Lupus | 2019
Ultrasound in the assessment of musculoskeletal involvement in systemic lupus erythematosus: state of the art and perspectives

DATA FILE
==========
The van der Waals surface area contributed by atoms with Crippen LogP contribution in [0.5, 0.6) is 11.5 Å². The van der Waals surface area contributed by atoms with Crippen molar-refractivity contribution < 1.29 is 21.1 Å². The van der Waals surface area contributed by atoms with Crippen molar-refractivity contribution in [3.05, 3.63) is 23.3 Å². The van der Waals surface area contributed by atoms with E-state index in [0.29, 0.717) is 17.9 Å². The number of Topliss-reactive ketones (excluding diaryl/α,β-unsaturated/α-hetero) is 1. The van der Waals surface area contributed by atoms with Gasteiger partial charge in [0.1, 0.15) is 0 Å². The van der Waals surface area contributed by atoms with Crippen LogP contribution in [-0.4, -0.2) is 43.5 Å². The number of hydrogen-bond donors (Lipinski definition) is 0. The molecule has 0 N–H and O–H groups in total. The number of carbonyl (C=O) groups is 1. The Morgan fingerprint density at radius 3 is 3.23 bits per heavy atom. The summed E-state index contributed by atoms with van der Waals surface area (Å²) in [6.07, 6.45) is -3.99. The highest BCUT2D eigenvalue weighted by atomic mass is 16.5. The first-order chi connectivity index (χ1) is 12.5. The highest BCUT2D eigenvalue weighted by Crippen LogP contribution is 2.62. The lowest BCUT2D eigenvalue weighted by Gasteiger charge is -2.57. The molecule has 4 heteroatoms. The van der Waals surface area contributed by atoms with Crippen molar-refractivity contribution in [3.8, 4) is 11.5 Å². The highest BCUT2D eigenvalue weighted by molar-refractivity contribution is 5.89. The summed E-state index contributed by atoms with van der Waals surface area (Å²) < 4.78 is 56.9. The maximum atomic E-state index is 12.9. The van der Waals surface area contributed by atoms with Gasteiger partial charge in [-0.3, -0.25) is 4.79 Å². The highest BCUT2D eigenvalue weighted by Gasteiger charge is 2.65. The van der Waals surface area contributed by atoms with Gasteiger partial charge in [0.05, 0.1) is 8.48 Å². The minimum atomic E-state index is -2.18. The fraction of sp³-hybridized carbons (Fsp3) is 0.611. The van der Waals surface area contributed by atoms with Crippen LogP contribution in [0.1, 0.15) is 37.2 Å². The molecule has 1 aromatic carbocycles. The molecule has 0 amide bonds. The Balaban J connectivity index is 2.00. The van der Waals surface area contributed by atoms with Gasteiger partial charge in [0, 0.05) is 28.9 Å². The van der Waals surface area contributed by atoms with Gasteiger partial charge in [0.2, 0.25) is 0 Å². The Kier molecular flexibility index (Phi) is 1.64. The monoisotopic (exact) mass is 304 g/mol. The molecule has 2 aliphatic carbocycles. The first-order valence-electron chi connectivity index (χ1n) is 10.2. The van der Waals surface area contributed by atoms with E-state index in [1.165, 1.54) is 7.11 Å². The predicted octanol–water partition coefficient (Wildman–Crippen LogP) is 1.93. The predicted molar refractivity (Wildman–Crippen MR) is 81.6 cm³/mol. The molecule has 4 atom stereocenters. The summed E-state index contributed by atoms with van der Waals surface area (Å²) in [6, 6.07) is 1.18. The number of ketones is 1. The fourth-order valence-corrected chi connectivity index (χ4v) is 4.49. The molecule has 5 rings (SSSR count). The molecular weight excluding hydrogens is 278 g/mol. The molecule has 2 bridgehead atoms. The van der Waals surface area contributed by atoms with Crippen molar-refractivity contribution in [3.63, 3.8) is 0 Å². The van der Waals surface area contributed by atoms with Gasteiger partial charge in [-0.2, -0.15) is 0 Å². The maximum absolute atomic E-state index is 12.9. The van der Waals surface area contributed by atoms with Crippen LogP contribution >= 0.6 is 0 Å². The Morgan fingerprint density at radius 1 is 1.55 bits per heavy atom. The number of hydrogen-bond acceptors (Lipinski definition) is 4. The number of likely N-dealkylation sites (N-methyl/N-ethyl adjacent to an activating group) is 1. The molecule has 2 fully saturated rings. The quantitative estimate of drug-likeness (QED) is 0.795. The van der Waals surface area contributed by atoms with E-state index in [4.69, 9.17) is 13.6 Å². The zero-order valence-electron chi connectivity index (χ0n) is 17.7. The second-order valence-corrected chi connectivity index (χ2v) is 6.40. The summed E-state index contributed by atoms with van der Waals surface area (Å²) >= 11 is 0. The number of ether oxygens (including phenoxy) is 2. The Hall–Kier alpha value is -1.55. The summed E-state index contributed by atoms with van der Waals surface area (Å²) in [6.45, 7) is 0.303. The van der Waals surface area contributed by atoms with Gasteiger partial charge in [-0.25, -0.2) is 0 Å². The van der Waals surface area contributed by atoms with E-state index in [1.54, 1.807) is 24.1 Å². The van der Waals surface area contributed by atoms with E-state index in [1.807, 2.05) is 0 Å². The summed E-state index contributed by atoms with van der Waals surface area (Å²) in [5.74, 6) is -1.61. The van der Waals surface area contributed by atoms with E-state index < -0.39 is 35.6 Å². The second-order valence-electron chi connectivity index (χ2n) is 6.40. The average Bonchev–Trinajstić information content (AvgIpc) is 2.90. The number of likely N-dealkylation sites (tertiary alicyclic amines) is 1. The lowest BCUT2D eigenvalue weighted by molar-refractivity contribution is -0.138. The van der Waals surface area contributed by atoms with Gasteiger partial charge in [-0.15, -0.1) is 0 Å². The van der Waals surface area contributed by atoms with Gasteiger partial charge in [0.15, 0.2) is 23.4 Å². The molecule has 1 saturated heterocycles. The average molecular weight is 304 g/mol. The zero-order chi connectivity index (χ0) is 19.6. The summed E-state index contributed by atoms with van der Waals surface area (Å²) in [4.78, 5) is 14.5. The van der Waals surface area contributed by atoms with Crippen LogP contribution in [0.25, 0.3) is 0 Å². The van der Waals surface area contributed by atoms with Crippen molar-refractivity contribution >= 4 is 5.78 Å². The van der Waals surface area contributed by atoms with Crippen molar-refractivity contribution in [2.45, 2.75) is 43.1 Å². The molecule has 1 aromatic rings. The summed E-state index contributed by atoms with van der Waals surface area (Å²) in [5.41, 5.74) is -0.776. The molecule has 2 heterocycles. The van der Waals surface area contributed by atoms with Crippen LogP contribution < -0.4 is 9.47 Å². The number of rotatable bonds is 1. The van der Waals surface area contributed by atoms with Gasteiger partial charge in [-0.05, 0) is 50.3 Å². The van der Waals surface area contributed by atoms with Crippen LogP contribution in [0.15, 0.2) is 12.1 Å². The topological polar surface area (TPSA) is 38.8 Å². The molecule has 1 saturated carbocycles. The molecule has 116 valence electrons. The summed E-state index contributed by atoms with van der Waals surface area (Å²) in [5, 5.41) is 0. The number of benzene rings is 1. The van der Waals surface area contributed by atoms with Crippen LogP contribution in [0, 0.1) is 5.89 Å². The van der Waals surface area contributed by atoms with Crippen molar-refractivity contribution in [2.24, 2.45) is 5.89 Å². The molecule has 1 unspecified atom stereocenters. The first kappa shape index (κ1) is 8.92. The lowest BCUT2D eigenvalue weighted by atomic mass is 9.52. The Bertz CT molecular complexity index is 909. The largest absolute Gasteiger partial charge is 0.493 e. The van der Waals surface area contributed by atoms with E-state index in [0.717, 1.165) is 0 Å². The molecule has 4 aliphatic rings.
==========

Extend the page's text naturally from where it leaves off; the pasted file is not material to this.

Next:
Musculoskeletal manifestations are extremely common in patients with systemic lupus erythematosus. Transient and migratory arthralgia is frequently reported even without clinical signs of joint or tendon inflammation. In less than 15% of patients, joints may be more severely affected by deforming (Jaccoud s arthropathy) and/or erosive arthropathy (Rhupus syndrome). In recent years, ultrasound has emerged as a promising imaging technique for the assessment of musculoskeletal involvement in systemic lupus erythematosus, having demonstrated the ability to detect inflammation and structural damage both at articular and periarticular level. Recent ultrasound studies have also revealed new insights into musculoskeletal involvement in patients with systemic lupus erythematosus, some of them questioning the traditional concepts of systemic lupus erythematosus arthropathy, with potential clinical, prognostic and therapeutic implications. In daily clinical practice, the use of ultrasound in the assessment of joint and tendon involvement in patients with systemic lupus erythematosus is still limited. Several methodological issues encountered in ultrasound studies evaluating musculoskeletal involvement in systemic lupus erythematosus patients need to be addressed in order to improve both the reliability and clinical usefulness of ultrasound findings. This paper reviews ultrasound studies assessing musculoskeletal involvement in patients with systemic lupus erythematosus, highlighting certainty, limits, potential applications and future perspectives of ultrasound use in systemic lupus erythematosus patients.